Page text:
1) During the Spanish Civil War, the rather large Spanish gold stock fell into Republican hands, and ultimately into Soviet hands. If the Nationalists had managed to grab that gold, they would have probably spent it on German and Italian weapons. Historically, the Italians drained themselves economically by giving or loaning weapons to the Nationalists, while the Germans limited their commitment and made the nationalists pay for what they did send by bartering industrially valuable minerals. Meanwhile, historically the Soviets supplied the Spanish Republic with all the odds and ends of weaponry that the Russian empire and then the Soviets had collected up since the 1870s, and overcharged the Republic for the munitions, while testing out a few of their newer tanks and planes in the battles. If the Nationalists had been able to pay in gold and the Republicans hadn't been able to, presumably both the Germans and Italians would have ended up with much of that gold, strengthening their ability to gear up for the war, assuming they still fought it on the same side.
2) Japan actually did the honorable thing when they pulled out of the various naval limitation treaties, giving the required notice. What if they had continued to pay lip-service to the treaties until they could no longer hide their naval buildup, then attempted a breakout? Another option: what if the signatories had patched together some kind of compromise that kept Japan in the naval limitation treaties for another couple of years. That might have kept them from breaching the treaties altogether, because once the China incident started, the rational response would have been to hold off on starting a naval arms race until the China situation was settled. Of course rational responses and the Japanese of World War II don't fit well in the same sentence. In either case, the idea would be to avoid the US pre-war ship buildup that made it so much easier for the US to build up during World War II, probably cutting a year or two off the time it took us to ramp up. Another Japanese option: building up a lot more "commercial" ships that could quickly be converted to military use as a way to skirt the limitations treaties. Historically, the Japanese built two fast liners that were designed from the start with the idea of being converted to aircraft carriers. They didn't end up as particularly good carriers, but the intent was there and the Japanese could have expanded the effort.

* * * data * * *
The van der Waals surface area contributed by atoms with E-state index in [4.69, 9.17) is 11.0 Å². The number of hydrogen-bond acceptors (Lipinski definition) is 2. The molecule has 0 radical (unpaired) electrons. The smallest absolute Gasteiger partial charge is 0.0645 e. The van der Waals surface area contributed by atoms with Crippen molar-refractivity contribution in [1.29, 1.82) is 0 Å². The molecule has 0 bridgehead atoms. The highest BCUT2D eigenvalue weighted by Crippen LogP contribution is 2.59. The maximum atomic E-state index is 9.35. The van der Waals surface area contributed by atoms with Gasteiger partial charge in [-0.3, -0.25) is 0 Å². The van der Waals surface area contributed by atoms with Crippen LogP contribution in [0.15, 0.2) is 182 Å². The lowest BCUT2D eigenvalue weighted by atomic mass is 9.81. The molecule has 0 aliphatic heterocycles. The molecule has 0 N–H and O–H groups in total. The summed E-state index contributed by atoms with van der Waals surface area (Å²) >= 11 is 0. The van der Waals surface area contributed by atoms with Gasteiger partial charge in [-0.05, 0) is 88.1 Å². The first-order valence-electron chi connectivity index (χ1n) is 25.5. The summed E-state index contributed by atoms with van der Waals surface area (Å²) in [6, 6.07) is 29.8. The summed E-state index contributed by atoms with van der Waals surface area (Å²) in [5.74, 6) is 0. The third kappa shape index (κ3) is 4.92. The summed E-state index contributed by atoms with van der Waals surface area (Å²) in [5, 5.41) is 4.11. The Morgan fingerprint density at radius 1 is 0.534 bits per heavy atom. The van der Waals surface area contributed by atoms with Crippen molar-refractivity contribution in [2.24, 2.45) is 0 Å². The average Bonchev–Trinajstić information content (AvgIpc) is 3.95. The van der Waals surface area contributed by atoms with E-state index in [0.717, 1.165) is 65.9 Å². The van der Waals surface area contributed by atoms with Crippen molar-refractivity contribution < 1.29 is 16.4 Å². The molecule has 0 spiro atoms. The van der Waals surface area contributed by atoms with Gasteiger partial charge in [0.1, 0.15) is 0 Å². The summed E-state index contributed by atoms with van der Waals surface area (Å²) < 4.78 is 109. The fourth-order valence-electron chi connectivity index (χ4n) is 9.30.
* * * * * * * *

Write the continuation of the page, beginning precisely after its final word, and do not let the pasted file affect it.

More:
3) Japan knocks the Nationalist Chinese out of the war. That's most like around 1938 or early 1939, or in 1942 in the absence of a US victory at Midway. With the Nationalists out of the war, China would still suck down a lot of Japanese resources, but the Japanese would be more formidable in Manchuria and more capable of moving further into the Pacific, though moving further into the Pacific would be very counterproductive.